In Payton's sport, injuries are a part of the game, and who injures whom goes a long way toward deciding who wins. A Saints running back bore the brunt of a helmet-to-helmet hit in this year's playoffs. I swear you could see him go unconscious on impact, and in any case, he dropped the ball inside San Francisco's five yard-line, the 49ers recovered and eventually won the playoff game. The Saints running back didn't play another down.
In Roger Goodell's business, that was a fumble, not an injury.
The NFL's become more successful than ever during Goodell's time as commissioner. Likewise, the Saints have gone from a punchline to perennial contender with Sean Payton as coach. One of the highlights for both men was the Super Bowl run in 2010, when the Saints became the best story in sports, and football was credited with breathing new life into New Orleans.
But there's always been a tension between football's feel-good moments and the reality of the sport that creates them. The Saints bounty system lays that tension bare. As the former player said when the news broke, "When my three sons grow up, I will make clear to them that this league isn't for everyone." But Roger Goodell's business IS for everyone.
So, Goodell had no choice but to send a message in response to the Saints situation, even if that meant punishing a famous coach who wasn't directly involved. Even if it meant the stiffest punishment a coach has ever received. We knew it was coming. There will always be a gulf between football the sport and football the business, and the bigger the NFL gets, the more obvious this will become. In the meantime, Goodell will use every opportunity he has to convince us that football's not what it seems.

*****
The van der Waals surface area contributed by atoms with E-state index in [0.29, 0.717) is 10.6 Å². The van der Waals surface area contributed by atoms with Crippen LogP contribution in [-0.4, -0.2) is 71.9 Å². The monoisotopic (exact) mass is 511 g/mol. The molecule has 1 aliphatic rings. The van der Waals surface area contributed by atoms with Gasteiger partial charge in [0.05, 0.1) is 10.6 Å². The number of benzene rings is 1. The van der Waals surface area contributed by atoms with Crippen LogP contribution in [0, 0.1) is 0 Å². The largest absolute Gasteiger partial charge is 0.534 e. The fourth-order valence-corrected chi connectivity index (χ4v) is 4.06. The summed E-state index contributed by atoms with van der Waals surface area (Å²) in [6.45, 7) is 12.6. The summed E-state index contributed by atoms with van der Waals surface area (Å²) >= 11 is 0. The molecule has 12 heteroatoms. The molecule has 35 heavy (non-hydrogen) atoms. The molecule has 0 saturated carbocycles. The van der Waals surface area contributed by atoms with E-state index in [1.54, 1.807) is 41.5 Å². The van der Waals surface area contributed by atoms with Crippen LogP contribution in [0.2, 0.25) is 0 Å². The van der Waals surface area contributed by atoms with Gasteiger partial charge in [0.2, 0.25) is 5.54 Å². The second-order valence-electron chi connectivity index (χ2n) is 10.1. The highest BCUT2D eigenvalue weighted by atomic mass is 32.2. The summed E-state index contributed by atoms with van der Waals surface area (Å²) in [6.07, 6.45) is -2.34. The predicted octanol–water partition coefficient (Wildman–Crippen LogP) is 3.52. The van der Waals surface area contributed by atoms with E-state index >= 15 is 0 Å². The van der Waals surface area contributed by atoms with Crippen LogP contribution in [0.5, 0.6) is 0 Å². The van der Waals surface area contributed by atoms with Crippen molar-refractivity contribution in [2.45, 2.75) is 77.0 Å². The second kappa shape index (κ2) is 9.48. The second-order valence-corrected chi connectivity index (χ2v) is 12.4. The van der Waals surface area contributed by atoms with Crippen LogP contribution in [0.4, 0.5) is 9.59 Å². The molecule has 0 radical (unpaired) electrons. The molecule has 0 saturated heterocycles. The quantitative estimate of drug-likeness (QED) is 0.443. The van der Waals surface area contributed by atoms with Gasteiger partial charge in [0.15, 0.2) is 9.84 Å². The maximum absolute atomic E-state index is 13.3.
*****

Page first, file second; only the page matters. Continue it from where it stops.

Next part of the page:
That's how someone who's given his life to football can be turned into a villain worthy of a year-long ban. The NFL needs Sean Payton and James Harrison and controversies like "Bountygate", because the punishments that come with them help convince fans that everyone else involved in the sport is different.
Way back in the summer, Sports Illustrated visited Payton in his Saints offices, and he told Peter King, "Football today's about one word. Let's see if you can guess it."
They watch film of the Jets defense switching alignments and hiding blitzers, and eventually Bart Scott goes crashing into Drew Brees and forcing an incompletion. "Confusion," Payton tells him. "Football has become the battle of confusion." For the two men that have given their life to football, the motivations might be different, but the goal is the same.